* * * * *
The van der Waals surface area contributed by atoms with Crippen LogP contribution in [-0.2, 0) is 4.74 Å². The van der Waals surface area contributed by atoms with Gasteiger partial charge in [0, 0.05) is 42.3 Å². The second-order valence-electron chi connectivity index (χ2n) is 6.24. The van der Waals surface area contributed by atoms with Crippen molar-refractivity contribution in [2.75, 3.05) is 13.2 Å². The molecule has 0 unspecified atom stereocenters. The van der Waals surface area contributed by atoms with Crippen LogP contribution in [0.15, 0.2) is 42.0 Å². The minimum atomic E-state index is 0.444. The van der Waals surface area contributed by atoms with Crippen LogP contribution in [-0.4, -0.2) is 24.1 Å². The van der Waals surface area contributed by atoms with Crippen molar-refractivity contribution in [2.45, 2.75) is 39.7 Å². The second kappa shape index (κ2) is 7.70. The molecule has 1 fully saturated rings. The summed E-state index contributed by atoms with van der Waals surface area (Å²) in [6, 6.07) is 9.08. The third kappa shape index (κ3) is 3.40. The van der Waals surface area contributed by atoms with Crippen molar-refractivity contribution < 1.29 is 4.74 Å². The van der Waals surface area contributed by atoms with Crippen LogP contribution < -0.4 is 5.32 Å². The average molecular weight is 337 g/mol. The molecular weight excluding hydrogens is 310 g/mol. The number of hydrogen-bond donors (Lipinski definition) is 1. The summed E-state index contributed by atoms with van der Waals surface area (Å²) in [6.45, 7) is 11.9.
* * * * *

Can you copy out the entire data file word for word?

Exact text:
The van der Waals surface area contributed by atoms with Crippen LogP contribution in [-0.2, 0) is 4.74 Å². The van der Waals surface area contributed by atoms with Gasteiger partial charge in [0, 0.05) is 42.3 Å². The second-order valence-electron chi connectivity index (χ2n) is 6.24. The van der Waals surface area contributed by atoms with Crippen molar-refractivity contribution in [2.75, 3.05) is 13.2 Å². The molecule has 0 unspecified atom stereocenters. The van der Waals surface area contributed by atoms with Crippen LogP contribution in [0.15, 0.2) is 42.0 Å². The minimum atomic E-state index is 0.444. The van der Waals surface area contributed by atoms with Crippen LogP contribution in [-0.4, -0.2) is 24.1 Å². The van der Waals surface area contributed by atoms with Crippen molar-refractivity contribution in [2.45, 2.75) is 39.7 Å². The second kappa shape index (κ2) is 7.70. The molecule has 1 fully saturated rings. The summed E-state index contributed by atoms with van der Waals surface area (Å²) in [6, 6.07) is 9.08. The third kappa shape index (κ3) is 3.40. The van der Waals surface area contributed by atoms with Crippen molar-refractivity contribution < 1.29 is 4.74 Å². The van der Waals surface area contributed by atoms with Crippen LogP contribution < -0.4 is 5.32 Å². The average molecular weight is 337 g/mol. The molecular weight excluding hydrogens is 310 g/mol. The number of hydrogen-bond donors (Lipinski definition) is 1. The summed E-state index contributed by atoms with van der Waals surface area (Å²) in [6.45, 7) is 11.9.